Former Negro League star Binga honored, remembered with grave marker

The grave marker for William Binga, for future generations to see.

Courtesy Pete Gorton/The Donaldson Network/Courtesy Pete Gorton/The Donaldson Project

MINNEAPOLIS — Pacing through the grass at Crystal Lake cemetery, Pete Gorton kept one eye peeled for a clue, the other on his 1 1/2-year old daughter as she rested in his arms or crawled on the lush ground beside him.

Finding a particular headstone is one thing. Locating a grave without one is another.

Eventually, Gorton — an avid baseball historian and, during the day, a communications specialist at a Twin Cities law firm — found the spot. A nondescript patch of grass underneath which rested the body of a man who starred in his sport but never reached its highest echelon.

The man inside the coffin underneath Gorton and his daughter France’s feet had been mostly forgotten.

But the past is not completely gone.


William Binga could rake with the best of them. The Michigan native batted above .280 in a dead-ball era when home runs were a rarity. Despite playing without a glove for close to half his career, he was regarded as one of the most effective fielding third baseman of his time. In one game, he cleanly collected 18 balls hit his direction.

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But Binga’s talents never took him past the sandlot-type fields of lower-level baseball and rural Minnesota "town ball," as it’s come to be known. It never brought him much stability, either.

It wasn’t for lack of ability. It was because William Binga was black.

The son of slaves that had fled the plantations of Kentucky, Binga showcased his arm and bat during a time when America and its self-proclaimed pastime were definitively and unmitigatedly segregated. Possible big-league talent was confined to the Negro Leagues, which Binga ransacked while bouncing from club to club from 1890-1926.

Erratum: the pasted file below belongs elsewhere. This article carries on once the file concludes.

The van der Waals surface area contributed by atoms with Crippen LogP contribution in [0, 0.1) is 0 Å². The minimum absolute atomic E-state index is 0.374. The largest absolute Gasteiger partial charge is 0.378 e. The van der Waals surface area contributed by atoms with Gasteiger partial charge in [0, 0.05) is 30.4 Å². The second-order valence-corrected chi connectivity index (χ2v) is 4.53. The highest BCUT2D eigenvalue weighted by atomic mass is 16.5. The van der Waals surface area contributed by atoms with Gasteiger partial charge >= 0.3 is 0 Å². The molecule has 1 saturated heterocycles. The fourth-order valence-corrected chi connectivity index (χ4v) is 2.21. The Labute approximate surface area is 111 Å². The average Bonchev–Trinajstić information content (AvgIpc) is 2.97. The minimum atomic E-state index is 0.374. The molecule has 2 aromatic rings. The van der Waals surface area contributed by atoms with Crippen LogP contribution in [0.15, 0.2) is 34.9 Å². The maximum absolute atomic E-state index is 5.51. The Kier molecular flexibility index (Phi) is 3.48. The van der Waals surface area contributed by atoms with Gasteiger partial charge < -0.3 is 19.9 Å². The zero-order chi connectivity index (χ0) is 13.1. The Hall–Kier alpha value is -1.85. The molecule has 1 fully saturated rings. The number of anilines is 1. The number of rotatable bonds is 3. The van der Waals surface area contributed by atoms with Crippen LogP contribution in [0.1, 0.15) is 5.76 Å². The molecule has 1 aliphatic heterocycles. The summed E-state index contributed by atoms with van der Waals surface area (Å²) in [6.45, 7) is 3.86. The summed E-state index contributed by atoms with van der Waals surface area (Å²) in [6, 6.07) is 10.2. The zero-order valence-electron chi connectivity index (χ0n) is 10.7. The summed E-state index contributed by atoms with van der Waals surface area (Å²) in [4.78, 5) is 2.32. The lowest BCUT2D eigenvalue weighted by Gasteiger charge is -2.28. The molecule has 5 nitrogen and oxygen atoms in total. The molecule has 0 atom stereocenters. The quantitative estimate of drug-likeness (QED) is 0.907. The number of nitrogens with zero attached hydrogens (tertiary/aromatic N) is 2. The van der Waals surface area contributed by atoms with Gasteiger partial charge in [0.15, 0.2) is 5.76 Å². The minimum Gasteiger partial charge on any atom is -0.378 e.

"The historical situation that he was in in terms of the color barrier and his inability to build a lasting legacy — it was taken away from him," said Gorton, founder of the Donaldson Network, which along with a handful of constituent organizations tries to honor the memories of long-forgotten Negro League players. "He should’ve been in major-league circles and would’ve had the opportunity to do that had they not decided to this arbitrary thing."

The Page Fence Giants, sponsored by an actual fencing company. The St. Paul Colored Gophers. The Minneapolis Keystones. These were the teams Binga called his own.

Like many players of his day, he eventually settled in Minnesota, where manifold semipro organizations offered a chance to keep playing and earn a small paycheck. Binga’s final baseball season, 1926, was spent playing for Willmar’s town team.

The Klu Klux Klan was still active in Minnesota during that era. In 1920, three black circus workers were lynched in Duluth.

But that didn’t stop Binga and the troupes of black baseball players that used to barnstorm throughout the state.

"He was considered a ‘major leaguer,’" said Todd Peterson, the author of a book called "Early Black Baseball in Minnesota." "That was sort of code that he’d only be in the major leagues if it wasn’t for his color. That was a line they used a lot. They used that about him."

After playing into his 40s, Binga hung up his cleats and tattered leather glove. On Oct. 14, 1950, he died in Minneapolis.